- The callback function in array_filter() only passes in the array’s values, not the keys.
If I have:
- What’s the best way to delete all keys in $my_array that are not in the $allowed array?
- PHP 5.6 introduced a third parameter to array_filter(), flag, that you can set to ARRAY_FILTER_USE_KEY to filter by key instead of value:
- Clearly this isn’t as elegant as array_intersect_key($my_array, array_flip($allowed)), but it does offer the additional flexibility of performing an arbitrary test against the key, e.g. $allowed could contain regex patterns instead of plain strings.
- You can also use ARRAY_FILTER_USE_BOTH to have both the value and the key passed to your filter function.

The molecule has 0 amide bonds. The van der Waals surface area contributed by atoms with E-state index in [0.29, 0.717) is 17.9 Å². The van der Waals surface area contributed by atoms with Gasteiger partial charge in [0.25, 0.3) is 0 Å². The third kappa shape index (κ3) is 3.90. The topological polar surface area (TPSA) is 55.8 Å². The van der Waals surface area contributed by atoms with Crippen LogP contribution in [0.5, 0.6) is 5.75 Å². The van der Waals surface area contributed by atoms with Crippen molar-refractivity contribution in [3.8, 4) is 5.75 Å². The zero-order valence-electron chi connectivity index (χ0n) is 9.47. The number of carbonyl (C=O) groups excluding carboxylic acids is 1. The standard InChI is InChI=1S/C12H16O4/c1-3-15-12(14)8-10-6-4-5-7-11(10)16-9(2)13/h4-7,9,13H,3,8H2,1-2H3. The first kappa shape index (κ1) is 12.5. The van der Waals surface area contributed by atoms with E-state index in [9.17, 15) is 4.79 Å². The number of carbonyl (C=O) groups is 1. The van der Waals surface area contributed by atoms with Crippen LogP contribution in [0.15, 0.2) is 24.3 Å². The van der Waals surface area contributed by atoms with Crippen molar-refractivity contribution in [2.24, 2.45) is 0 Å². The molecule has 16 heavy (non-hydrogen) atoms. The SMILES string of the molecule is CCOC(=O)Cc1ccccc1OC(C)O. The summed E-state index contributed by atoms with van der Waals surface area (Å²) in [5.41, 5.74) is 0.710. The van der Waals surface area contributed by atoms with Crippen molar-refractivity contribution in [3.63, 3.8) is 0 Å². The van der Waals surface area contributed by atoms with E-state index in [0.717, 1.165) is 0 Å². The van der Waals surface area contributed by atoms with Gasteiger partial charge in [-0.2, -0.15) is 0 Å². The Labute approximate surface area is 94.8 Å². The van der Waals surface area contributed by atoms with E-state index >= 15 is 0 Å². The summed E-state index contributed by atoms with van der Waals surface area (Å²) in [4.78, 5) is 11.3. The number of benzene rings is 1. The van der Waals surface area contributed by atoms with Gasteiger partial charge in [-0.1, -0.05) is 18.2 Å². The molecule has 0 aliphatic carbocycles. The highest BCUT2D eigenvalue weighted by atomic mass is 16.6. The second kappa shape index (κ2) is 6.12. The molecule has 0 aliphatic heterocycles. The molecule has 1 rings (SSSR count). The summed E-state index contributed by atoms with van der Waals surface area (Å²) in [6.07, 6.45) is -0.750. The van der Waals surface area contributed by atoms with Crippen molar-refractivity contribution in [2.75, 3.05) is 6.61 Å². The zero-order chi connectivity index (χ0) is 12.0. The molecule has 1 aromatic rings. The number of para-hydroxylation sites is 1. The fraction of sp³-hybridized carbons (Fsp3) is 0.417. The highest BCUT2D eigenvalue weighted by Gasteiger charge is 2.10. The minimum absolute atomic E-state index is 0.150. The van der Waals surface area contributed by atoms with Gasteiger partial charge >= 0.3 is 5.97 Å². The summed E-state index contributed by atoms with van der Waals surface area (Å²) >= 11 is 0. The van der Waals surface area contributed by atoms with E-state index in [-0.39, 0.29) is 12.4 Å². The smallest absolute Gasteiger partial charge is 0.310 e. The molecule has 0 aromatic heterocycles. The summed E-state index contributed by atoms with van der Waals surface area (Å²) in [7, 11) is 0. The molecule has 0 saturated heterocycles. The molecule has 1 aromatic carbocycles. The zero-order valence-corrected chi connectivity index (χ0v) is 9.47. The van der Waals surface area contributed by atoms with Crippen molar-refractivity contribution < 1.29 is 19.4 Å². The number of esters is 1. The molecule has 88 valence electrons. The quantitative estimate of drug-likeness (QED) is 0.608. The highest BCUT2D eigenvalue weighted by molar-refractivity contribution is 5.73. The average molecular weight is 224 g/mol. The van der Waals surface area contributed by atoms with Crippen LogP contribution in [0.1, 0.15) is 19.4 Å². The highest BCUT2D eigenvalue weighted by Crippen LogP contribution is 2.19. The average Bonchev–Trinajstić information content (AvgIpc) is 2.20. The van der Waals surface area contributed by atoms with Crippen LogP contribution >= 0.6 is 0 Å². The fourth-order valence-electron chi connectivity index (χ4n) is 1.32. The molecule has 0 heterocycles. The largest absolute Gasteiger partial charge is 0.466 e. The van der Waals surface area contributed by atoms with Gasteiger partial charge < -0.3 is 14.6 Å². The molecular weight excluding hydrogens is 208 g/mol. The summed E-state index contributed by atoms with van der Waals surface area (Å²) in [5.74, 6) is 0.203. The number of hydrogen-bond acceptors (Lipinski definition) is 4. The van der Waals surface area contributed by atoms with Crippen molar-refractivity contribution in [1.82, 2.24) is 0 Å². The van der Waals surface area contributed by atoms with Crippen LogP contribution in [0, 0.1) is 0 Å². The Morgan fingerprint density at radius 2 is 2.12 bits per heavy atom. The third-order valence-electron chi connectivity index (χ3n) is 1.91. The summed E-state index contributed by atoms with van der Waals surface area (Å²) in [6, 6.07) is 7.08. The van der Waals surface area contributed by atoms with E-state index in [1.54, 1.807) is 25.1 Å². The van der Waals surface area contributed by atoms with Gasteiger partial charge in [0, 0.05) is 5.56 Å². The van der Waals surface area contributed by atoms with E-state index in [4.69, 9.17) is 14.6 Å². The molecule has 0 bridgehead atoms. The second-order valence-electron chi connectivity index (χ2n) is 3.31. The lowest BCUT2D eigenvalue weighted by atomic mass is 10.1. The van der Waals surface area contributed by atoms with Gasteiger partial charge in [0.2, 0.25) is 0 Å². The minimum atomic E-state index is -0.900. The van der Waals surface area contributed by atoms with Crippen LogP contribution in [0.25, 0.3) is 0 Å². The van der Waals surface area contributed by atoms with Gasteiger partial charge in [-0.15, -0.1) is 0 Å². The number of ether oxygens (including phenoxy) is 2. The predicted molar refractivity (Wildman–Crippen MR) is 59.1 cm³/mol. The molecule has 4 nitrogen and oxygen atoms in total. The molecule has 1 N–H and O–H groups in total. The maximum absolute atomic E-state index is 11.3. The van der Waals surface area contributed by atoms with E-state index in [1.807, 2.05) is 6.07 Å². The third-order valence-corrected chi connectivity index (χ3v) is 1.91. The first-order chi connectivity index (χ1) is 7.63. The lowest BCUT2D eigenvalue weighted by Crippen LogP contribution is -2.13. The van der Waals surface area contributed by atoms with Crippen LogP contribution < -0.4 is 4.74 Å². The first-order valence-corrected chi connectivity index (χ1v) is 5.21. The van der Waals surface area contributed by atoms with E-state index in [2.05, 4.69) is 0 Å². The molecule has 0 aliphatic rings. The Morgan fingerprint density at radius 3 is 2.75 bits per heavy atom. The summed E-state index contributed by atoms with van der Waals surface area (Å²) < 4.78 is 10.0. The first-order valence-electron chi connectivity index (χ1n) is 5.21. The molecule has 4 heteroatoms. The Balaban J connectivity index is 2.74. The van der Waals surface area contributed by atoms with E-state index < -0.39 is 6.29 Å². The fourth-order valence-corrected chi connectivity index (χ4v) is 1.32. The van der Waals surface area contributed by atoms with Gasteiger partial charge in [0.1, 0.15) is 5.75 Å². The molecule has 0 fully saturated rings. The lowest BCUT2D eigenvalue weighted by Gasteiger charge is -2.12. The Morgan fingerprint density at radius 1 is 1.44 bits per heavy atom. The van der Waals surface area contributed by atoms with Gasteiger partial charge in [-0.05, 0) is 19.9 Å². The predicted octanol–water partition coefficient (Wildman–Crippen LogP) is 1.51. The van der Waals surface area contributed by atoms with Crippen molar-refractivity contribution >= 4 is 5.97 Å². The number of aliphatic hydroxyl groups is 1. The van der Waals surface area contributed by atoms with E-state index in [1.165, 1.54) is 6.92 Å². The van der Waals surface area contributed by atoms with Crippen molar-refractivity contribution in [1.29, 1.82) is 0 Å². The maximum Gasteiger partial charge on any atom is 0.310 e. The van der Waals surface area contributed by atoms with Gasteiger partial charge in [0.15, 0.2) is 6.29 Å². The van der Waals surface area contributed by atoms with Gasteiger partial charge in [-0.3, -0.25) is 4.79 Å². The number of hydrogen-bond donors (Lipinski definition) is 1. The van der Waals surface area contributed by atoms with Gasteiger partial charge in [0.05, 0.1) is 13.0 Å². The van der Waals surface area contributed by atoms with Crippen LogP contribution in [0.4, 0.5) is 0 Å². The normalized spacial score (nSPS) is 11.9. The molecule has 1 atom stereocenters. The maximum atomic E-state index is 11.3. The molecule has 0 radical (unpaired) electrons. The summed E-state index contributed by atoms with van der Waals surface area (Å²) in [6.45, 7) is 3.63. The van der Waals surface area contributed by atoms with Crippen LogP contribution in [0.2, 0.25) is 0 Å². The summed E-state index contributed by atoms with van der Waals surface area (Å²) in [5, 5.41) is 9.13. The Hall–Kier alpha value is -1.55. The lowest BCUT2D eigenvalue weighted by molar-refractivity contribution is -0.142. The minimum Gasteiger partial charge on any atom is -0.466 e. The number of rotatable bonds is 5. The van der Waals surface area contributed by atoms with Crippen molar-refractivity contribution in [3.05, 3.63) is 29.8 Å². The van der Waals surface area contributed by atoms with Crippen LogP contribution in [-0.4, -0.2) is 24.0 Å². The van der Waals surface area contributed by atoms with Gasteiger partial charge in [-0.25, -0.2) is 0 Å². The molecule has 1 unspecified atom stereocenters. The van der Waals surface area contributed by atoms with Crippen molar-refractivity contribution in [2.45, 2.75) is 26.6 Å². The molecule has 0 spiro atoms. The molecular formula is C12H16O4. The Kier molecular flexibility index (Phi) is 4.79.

Here’s a contrived example based upon the first, but note that I’d not recommend encoding filtering rules using $allowed this way:
- With array_intersect_key and array_flip:
- we use a more complex array_filter on the keys.
([three] => val three [four] => val four [five] => val five
- Here is a more flexible solution using a closure:
So in the function, you can do other specific tests.
- Here’s a less flexible alternative using unset():
The result of print_r($array) being:
 => two
This is not applicable if you want to keep the filtered values for later use but tidier, if you’re certain that you don’t.
- Perhaps an overkill if you need it just once, but you can use YaLinqo library* to filter collections (and perform any other transformations).
- This library allows peforming SQL-like queries on objects with fluent syntax. Its where function accepts a calback with two arguments: a value and a key.
(The where function returns an iterator, so if you only need to iterate with foreach over the resulting sequence once, ->toArray() can be removed.)